A visual sitemap is a powerful planning tool that helps you organize the information you’d like to include on your website. Put another way, it’s a map that outlines the number of pages your site should have and what should be included on each page. You can think of it as a blueprint or the foundation on which your website is built.
In this short guide, we explain five reasons why a visual sitemap should be the starting point when designing your website.
1. Avoid content duplication
A sitemap helps you to track what has already been done on a website, so you’re not repeating the same information. The ‘bird’s eye view’ of a sitemap helps you to avoid conflicting information or helps ensure when you update a topic on one page that you don’t forget to update all the other occurrences.
Once you’ve covered a topic and published the content on a specific page, you can always create a link to that page instead of repeating it. This will increase user engagement and ensure your site is not flagged for duplicate content by search engines.
2. Clarify the purpose of your website
Every successful website is created with a goal and purpose. Those created without the two in mind are often confusing and difficult to navigate. As a result, most lead to a bad user experience and ultimately achieve mediocre results.
A visual sitemap helps you to clarify your goals and intentions way before you can write the first code or create your first piece of content. It maps out exactly what your website should include based on your set goals, thereby setting up your online business for success.
3. Prioritize essential pages and content
By visually presenting your entire website on a flowchart, it becomes easier to decide which information and pages are most important towards achieving your business goals. A sitemap helps you identify and remove any unnecessary information that could distract and confuse your visitors.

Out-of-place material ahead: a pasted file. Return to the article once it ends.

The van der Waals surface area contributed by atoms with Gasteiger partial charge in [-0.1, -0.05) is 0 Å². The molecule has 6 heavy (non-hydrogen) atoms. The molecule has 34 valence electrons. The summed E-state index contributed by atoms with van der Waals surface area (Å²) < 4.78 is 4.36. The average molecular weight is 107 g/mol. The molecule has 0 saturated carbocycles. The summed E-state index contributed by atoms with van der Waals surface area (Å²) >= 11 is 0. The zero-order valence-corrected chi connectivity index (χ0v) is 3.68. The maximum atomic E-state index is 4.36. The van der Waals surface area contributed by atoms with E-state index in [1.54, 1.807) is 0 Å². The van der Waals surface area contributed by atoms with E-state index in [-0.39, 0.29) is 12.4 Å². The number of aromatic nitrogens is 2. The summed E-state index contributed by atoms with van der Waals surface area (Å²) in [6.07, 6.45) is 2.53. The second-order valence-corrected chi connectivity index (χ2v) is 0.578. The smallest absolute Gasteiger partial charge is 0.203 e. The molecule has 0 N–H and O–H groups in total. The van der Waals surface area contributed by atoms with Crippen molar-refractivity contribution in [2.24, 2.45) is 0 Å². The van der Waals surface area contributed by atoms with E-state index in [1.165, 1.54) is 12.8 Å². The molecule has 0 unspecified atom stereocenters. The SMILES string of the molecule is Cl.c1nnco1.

4. Improve user-friendliness
One of the essential elements of a properly built website is how users interact with the available content. Sitemaps help to make your website more user-friendly by ensuring that information is well organized.
A good place to start is to include the fewest possible number of steps in your conversion funnel. If the process is complicated and needlessly lengthy, chances are high that most visitors will fail to complete the purchase process. Luckily, a sitemap helps you identify potential pitfalls so you can streamline your funnel and make it more effective.
5. Stay on budget
Creating high-quality content for your website is costly and resource-intensive. A visual sitemap enables you to plan all your pages so you can prioritize those that are likely to bring quick results. For example, if you run an affiliate website, you may choose to focus on revenue-producing pages at the beginning, and only create other content forms after the money has started streaming in.
This is particularly important if you’re operating under a tight budget. How else do you use a visual sitemap to help stay on course when designing a website? We’d love to hear your feedback in the comments!